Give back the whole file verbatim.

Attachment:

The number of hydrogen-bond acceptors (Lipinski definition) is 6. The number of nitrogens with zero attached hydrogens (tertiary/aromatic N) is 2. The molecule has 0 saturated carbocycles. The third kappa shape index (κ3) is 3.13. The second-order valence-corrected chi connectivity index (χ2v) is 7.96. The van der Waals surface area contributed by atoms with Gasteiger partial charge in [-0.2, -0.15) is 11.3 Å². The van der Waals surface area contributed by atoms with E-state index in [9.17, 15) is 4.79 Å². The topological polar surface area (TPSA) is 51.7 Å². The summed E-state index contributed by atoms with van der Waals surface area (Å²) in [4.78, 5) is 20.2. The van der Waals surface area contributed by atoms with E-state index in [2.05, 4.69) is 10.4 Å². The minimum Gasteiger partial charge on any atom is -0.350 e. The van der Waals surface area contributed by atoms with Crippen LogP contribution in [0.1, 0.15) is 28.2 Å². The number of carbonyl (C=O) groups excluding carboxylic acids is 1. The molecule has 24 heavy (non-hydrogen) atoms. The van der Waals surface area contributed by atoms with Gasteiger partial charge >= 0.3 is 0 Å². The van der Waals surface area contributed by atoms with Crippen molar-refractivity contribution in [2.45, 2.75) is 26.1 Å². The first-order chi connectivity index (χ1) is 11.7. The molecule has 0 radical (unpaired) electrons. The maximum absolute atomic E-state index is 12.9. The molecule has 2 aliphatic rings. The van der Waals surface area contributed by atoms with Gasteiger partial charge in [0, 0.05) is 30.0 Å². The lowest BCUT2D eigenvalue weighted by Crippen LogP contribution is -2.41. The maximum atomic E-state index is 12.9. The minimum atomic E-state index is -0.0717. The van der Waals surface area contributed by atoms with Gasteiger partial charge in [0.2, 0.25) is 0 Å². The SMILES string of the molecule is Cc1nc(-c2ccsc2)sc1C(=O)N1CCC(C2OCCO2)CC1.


The number of hydrogen-bond acceptors (Lipinski definition) is 6. The number of nitrogens with zero attached hydrogens (tertiary/aromatic N) is 2. The molecule has 0 saturated carbocycles. The third kappa shape index (κ3) is 3.13. The second-order valence-corrected chi connectivity index (χ2v) is 7.96. The van der Waals surface area contributed by atoms with Gasteiger partial charge in [-0.2, -0.15) is 11.3 Å². The van der Waals surface area contributed by atoms with E-state index in [9.17, 15) is 4.79 Å². The topological polar surface area (TPSA) is 51.7 Å². The summed E-state index contributed by atoms with van der Waals surface area (Å²) in [4.78, 5) is 20.2. The van der Waals surface area contributed by atoms with E-state index in [2.05, 4.69) is 10.4 Å². The minimum Gasteiger partial charge on any atom is -0.350 e. The van der Waals surface area contributed by atoms with Crippen LogP contribution in [0.1, 0.15) is 28.2 Å². The number of carbonyl (C=O) groups excluding carboxylic acids is 1. The molecule has 24 heavy (non-hydrogen) atoms. The van der Waals surface area contributed by atoms with Gasteiger partial charge >= 0.3 is 0 Å². The van der Waals surface area contributed by atoms with Crippen molar-refractivity contribution in [2.45, 2.75) is 26.1 Å². The first-order chi connectivity index (χ1) is 11.7. The molecule has 0 radical (unpaired) electrons. The maximum absolute atomic E-state index is 12.9. The molecule has 2 aliphatic rings. The van der Waals surface area contributed by atoms with Gasteiger partial charge in [0, 0.05) is 30.0 Å². The lowest BCUT2D eigenvalue weighted by Crippen LogP contribution is -2.41. The maximum atomic E-state index is 12.9. The minimum atomic E-state index is -0.0717. The van der Waals surface area contributed by atoms with Gasteiger partial charge in [0.2, 0.25) is 0 Å². The SMILES string of the molecule is Cc1nc(-c2ccsc2)sc1C(=O)N1CCC(C2OCCO2)CC1.